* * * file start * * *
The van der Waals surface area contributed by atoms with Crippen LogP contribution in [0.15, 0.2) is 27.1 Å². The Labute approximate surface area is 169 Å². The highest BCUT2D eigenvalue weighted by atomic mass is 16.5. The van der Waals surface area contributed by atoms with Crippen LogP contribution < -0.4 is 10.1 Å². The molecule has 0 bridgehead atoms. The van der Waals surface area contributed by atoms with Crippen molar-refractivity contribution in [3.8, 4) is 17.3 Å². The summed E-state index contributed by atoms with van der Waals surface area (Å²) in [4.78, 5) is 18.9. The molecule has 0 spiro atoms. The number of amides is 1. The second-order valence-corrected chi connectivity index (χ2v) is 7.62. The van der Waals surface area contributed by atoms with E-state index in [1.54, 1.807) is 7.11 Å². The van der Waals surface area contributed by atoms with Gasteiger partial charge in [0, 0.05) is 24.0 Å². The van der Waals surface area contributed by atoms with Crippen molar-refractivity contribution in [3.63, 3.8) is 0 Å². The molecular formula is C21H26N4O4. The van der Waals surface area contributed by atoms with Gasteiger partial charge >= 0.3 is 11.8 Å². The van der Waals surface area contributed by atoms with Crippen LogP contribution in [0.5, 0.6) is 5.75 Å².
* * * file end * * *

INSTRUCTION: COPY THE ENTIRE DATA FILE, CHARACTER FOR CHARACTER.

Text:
The van der Waals surface area contributed by atoms with Crippen LogP contribution in [0.15, 0.2) is 27.1 Å². The Labute approximate surface area is 169 Å². The highest BCUT2D eigenvalue weighted by atomic mass is 16.5. The van der Waals surface area contributed by atoms with Crippen LogP contribution < -0.4 is 10.1 Å². The molecule has 0 bridgehead atoms. The van der Waals surface area contributed by atoms with Crippen molar-refractivity contribution in [3.8, 4) is 17.3 Å². The summed E-state index contributed by atoms with van der Waals surface area (Å²) in [4.78, 5) is 18.9. The molecule has 0 spiro atoms. The number of amides is 1. The second-order valence-corrected chi connectivity index (χ2v) is 7.62. The van der Waals surface area contributed by atoms with E-state index in [1.54, 1.807) is 7.11 Å². The van der Waals surface area contributed by atoms with Gasteiger partial charge in [0, 0.05) is 24.0 Å². The van der Waals surface area contributed by atoms with Crippen molar-refractivity contribution in [3.63, 3.8) is 0 Å². The molecular formula is C21H26N4O4. The van der Waals surface area contributed by atoms with Gasteiger partial charge >= 0.3 is 11.8 Å². The van der Waals surface area contributed by atoms with Crippen LogP contribution in [0.5, 0.6) is 5.75 Å².